Chicago Sun Times: Why health care innovation is about to blow up in Chicago
By Sandra Guy 8/12/14
Adam Piotrowski got stuck when he tried to start a medical device company here three years ago.
“I knew Chicago was a great place to start a business, but it was hard to find a place to be based where I could develop and set up prototypes, work with a variety of resources nearby and get in touch with all of the people I needed to,” the Oak Park native said. “I had to find my own office space, start everything from scratch, and it was hard to find and hire talent. It was hard to have conversations and network because no life science hub existed.”
Piotrowski is trying again, and this time he is excited to apply for membership in Chicago’s newest innovation incubator, Matter, expected to open in early 2015 next to digital tech hub 1871 at the Merchandise Mart.
On Tuesday, officials with Matter — an incubator for biopharma, health IT and medical device companies — announced at a news conference that they are taking membership applications at matterchicago.com.
Rates for the 200 or so companies accepted will start at $150 a month, and include access to Matter’s classes, events and mentor network as well as to research universities, health care providers, local health tech companies and venture capital firms.
Piotrowski, who earned his undergraduate and master’s degrees in engineering at Stanford University and was an “innovation fellow” at Northwestern University’s Center for Device Development, wants to hire local talent and create new medical devices at Matter.
Piotrowski has started developing devices to help patients get faster, more intelligent treatment after lung and breast-cancer surgery, and to reduce infections common to obese women who have babies by C-section.
He also wants to mentor entrepreneurs at Matter, since he has worked at five startups.
With Chicago’s wealth of research institutions, health care companies, and national medical and health care societies, Piotrowski said, “This is dry tinder for explosive health care innovation.”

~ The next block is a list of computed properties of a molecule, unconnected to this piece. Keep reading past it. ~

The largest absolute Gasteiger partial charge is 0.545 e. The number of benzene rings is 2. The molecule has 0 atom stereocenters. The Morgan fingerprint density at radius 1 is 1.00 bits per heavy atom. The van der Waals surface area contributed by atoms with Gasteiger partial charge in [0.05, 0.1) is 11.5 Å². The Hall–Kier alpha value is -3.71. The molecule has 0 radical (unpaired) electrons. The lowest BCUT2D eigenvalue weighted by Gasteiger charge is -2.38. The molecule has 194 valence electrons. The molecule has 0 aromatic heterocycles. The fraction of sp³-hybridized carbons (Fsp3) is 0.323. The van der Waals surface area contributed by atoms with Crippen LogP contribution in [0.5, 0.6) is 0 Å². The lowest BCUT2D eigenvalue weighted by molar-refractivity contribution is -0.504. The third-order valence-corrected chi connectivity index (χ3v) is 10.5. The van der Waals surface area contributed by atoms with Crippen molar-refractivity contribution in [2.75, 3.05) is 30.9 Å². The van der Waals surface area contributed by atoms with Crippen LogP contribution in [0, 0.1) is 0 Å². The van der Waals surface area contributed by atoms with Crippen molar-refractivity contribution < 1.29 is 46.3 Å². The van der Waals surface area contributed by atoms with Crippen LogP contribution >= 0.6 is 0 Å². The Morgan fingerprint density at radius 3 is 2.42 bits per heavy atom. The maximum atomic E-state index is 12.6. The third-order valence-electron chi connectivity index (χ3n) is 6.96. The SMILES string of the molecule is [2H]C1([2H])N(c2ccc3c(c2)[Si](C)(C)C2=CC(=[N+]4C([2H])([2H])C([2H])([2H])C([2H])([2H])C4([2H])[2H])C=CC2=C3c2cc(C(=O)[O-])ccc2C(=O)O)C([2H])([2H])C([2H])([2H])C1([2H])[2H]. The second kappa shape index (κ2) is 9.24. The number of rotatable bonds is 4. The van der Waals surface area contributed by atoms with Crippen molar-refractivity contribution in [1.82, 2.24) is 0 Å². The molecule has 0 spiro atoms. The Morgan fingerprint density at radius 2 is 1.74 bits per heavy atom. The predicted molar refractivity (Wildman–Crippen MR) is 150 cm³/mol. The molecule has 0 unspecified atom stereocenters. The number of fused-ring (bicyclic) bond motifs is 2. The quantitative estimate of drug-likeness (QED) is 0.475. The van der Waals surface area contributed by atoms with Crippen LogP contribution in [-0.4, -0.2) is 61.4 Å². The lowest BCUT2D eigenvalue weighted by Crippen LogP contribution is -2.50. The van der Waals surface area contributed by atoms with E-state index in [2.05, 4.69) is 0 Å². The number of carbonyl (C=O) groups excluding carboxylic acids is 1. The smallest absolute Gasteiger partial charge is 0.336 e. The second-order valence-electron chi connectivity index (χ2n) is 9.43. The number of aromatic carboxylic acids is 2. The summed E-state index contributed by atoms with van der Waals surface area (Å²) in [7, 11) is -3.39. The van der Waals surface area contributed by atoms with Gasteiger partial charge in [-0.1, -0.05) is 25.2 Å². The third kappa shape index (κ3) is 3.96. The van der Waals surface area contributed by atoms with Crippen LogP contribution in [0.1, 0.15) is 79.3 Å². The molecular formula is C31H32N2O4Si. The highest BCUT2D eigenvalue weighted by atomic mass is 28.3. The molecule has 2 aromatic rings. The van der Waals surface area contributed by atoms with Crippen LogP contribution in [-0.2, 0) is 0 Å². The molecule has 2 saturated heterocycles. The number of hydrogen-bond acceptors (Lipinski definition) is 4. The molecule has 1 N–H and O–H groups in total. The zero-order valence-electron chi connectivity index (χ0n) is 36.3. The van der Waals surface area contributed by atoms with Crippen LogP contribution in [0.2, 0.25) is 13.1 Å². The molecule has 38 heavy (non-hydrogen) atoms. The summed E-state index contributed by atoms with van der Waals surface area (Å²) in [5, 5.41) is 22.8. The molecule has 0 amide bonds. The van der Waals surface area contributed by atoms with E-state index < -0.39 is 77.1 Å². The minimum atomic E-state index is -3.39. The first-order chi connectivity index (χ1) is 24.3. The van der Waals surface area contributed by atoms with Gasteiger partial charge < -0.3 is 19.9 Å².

Two other entrepreneurs who will apply for membership have started businesses to help doctors and caregivers communicate faster and more efficiently with patients, and save costs in the long run.
Scott Vold, CEO and co-founder of Fibroblast, has sold 91 health care providers in the Midwest on his company’s solution to set up a patient’s referral appointment right at the doctor’s office and email or text the patient an appointment reminder, including directions how to get to the appointment.
With the solution, a doctor’s front-desk workers can find online and in real time the best in-network doctor to whom to refer the patient based on any number of criteria, such as quality, cost, distance from the patient’s home and patient-satisfaction ratings. They send the necessary information about insurance and clinical data to the next doctor.
“The patient has nothing left to do but show up [for the referral appointment],” Vold said.
“We’re making sure that no patient falls through the cracks,” he said, noting that the company’s name, Fibroblast, reflects a cell in the body that forms connective tissue and that is critical to the healing process.
Asif Khan, founder and CEO of caremerge, is working with more than 100 senior living sites, ranging from nursing homes to independent living centers, to help families, staff and clinicians make better and faster health care decisions for the residents.
Families can use a free app and get alerts on their mobile device with real-time information about their loved one.
“Is mom eating well? Are her tests being done on time? Are there any medications I should pick up at the pharmacy? That’s the kind of information families find out by being synced up to the care providers,” Khan said.
For authorized clinicians and other caregivers, they get to see what each other is doing for a specific patient. They sync up on clinical care through secure messaging and shared schedules, task lists, care plans and other information.
“Our solution is about everyone coming together and learning from each other,” Khan said, noting that it can save money for Medicaid and Medicare-dependent living centers by treating patients “proactively” rather than after a bigger problem develops.
Matter will be headed by Steven Collens, formerly chief of staff to J.B. Pritzker at Pritzker Group and a veteran of Abbott Laboratories.
Patrick Flavin, managing partner at Flavin Ventures and co-founder with brothers John and Mike Flavin of five biopharma companies, was named executive director of partnerships.
Matter gets most of its funding from corporate sponsors. It has received a state grant of $2.5 million and a state loan of $1.5 million to help it boost the private funding.
In his remarks Tuesday, Pritzker said the Chicago region — with the nation’s third-largest health care economy — is geographically dispersed and needs the kind of collaborative space that Matter will provide.